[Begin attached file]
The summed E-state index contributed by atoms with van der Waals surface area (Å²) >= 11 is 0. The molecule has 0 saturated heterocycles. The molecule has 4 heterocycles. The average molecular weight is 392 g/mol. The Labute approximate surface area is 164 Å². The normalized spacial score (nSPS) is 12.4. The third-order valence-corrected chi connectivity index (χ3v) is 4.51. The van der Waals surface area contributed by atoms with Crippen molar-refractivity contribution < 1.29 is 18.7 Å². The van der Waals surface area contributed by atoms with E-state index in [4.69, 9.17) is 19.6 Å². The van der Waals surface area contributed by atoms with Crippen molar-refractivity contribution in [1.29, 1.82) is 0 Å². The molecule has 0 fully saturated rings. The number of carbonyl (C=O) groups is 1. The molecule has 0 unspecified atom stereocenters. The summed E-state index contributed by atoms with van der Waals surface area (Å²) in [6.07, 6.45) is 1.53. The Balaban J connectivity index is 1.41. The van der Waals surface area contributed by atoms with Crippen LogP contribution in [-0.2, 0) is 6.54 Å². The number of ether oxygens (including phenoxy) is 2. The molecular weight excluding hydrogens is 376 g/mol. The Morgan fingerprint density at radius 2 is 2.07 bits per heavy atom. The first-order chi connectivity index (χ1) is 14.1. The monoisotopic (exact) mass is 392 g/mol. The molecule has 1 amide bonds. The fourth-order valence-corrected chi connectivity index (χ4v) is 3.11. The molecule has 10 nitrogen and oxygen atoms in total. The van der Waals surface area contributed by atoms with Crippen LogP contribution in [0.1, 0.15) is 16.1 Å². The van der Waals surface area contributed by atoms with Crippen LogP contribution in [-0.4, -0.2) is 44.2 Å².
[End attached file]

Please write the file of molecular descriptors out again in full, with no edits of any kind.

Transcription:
The summed E-state index contributed by atoms with van der Waals surface area (Å²) >= 11 is 0. The molecule has 0 saturated heterocycles. The molecule has 4 heterocycles. The average molecular weight is 392 g/mol. The Labute approximate surface area is 164 Å². The normalized spacial score (nSPS) is 12.4. The third-order valence-corrected chi connectivity index (χ3v) is 4.51. The van der Waals surface area contributed by atoms with Crippen molar-refractivity contribution < 1.29 is 18.7 Å². The van der Waals surface area contributed by atoms with E-state index in [4.69, 9.17) is 19.6 Å². The van der Waals surface area contributed by atoms with Crippen molar-refractivity contribution in [1.29, 1.82) is 0 Å². The molecule has 0 fully saturated rings. The number of carbonyl (C=O) groups is 1. The molecule has 0 unspecified atom stereocenters. The summed E-state index contributed by atoms with van der Waals surface area (Å²) in [6.07, 6.45) is 1.53. The Balaban J connectivity index is 1.41. The van der Waals surface area contributed by atoms with Crippen LogP contribution in [-0.2, 0) is 6.54 Å². The number of ether oxygens (including phenoxy) is 2. The molecular weight excluding hydrogens is 376 g/mol. The Morgan fingerprint density at radius 2 is 2.07 bits per heavy atom. The first-order chi connectivity index (χ1) is 14.1. The monoisotopic (exact) mass is 392 g/mol. The molecule has 1 amide bonds. The fourth-order valence-corrected chi connectivity index (χ4v) is 3.11. The molecule has 10 nitrogen and oxygen atoms in total. The van der Waals surface area contributed by atoms with Crippen LogP contribution in [0.1, 0.15) is 16.1 Å². The van der Waals surface area contributed by atoms with Crippen LogP contribution in [-0.4, -0.2) is 44.2 Å².